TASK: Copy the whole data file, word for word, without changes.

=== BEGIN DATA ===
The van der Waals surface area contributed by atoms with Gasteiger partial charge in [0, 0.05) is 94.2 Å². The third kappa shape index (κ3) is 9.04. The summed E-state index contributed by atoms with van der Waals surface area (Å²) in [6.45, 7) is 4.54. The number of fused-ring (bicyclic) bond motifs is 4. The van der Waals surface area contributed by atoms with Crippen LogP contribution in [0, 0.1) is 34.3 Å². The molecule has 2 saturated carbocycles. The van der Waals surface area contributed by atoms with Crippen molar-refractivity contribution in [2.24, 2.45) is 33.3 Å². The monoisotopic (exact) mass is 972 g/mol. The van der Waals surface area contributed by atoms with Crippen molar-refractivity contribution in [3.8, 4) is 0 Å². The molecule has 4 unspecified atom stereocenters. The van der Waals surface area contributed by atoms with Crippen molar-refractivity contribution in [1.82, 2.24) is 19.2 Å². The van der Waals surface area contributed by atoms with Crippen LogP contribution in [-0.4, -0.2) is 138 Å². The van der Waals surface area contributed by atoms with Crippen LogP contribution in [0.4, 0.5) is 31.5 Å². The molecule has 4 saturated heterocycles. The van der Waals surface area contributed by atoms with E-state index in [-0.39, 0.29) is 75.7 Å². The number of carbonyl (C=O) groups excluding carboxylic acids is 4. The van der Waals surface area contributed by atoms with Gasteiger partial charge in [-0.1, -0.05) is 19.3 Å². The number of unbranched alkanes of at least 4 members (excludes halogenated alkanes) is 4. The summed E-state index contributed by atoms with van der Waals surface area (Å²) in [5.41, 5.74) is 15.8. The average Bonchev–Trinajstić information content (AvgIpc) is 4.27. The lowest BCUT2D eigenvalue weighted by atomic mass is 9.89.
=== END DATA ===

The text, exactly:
The van der Waals surface area contributed by atoms with Gasteiger partial charge in [0, 0.05) is 94.2 Å². The third kappa shape index (κ3) is 9.04. The summed E-state index contributed by atoms with van der Waals surface area (Å²) in [6.45, 7) is 4.54. The number of fused-ring (bicyclic) bond motifs is 4. The van der Waals surface area contributed by atoms with Crippen LogP contribution in [0, 0.1) is 34.3 Å². The molecule has 2 saturated carbocycles. The van der Waals surface area contributed by atoms with Crippen molar-refractivity contribution in [2.24, 2.45) is 33.3 Å². The monoisotopic (exact) mass is 972 g/mol. The van der Waals surface area contributed by atoms with Crippen molar-refractivity contribution in [3.8, 4) is 0 Å². The molecule has 4 unspecified atom stereocenters. The van der Waals surface area contributed by atoms with Crippen molar-refractivity contribution in [1.82, 2.24) is 19.2 Å². The van der Waals surface area contributed by atoms with Crippen LogP contribution in [-0.4, -0.2) is 138 Å². The van der Waals surface area contributed by atoms with Crippen LogP contribution in [0.4, 0.5) is 31.5 Å². The molecule has 4 saturated heterocycles. The van der Waals surface area contributed by atoms with E-state index in [-0.39, 0.29) is 75.7 Å². The number of carbonyl (C=O) groups excluding carboxylic acids is 4. The van der Waals surface area contributed by atoms with Gasteiger partial charge in [-0.1, -0.05) is 19.3 Å². The number of unbranched alkanes of at least 4 members (excludes halogenated alkanes) is 4. The summed E-state index contributed by atoms with van der Waals surface area (Å²) in [5.41, 5.74) is 15.8. The average Bonchev–Trinajstić information content (AvgIpc) is 4.27. The lowest BCUT2D eigenvalue weighted by atomic mass is 9.89.